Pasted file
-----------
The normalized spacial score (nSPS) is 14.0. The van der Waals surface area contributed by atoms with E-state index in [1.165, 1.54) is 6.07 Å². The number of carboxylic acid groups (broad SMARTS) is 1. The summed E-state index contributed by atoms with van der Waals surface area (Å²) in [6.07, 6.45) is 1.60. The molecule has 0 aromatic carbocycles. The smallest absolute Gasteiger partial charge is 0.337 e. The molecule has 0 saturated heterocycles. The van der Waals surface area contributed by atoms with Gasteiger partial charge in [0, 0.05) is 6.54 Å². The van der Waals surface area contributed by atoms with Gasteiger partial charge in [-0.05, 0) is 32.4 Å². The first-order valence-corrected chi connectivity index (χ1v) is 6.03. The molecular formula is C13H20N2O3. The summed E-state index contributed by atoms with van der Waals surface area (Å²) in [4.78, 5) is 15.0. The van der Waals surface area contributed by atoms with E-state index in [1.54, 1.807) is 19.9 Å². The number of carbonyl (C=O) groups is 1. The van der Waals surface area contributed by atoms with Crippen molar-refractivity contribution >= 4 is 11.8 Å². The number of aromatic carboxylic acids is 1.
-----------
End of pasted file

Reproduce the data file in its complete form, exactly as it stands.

The normalized spacial score (nSPS) is 14.0. The van der Waals surface area contributed by atoms with E-state index in [1.165, 1.54) is 6.07 Å². The number of carboxylic acid groups (broad SMARTS) is 1. The summed E-state index contributed by atoms with van der Waals surface area (Å²) in [6.07, 6.45) is 1.60. The molecule has 0 aromatic carbocycles. The smallest absolute Gasteiger partial charge is 0.337 e. The molecule has 0 saturated heterocycles. The van der Waals surface area contributed by atoms with Gasteiger partial charge in [0, 0.05) is 6.54 Å². The van der Waals surface area contributed by atoms with Gasteiger partial charge in [-0.05, 0) is 32.4 Å². The first-order valence-corrected chi connectivity index (χ1v) is 6.03. The molecular formula is C13H20N2O3. The summed E-state index contributed by atoms with van der Waals surface area (Å²) in [4.78, 5) is 15.0. The van der Waals surface area contributed by atoms with E-state index in [1.54, 1.807) is 19.9 Å². The number of carbonyl (C=O) groups is 1. The van der Waals surface area contributed by atoms with Crippen molar-refractivity contribution >= 4 is 11.8 Å². The number of aromatic carboxylic acids is 1.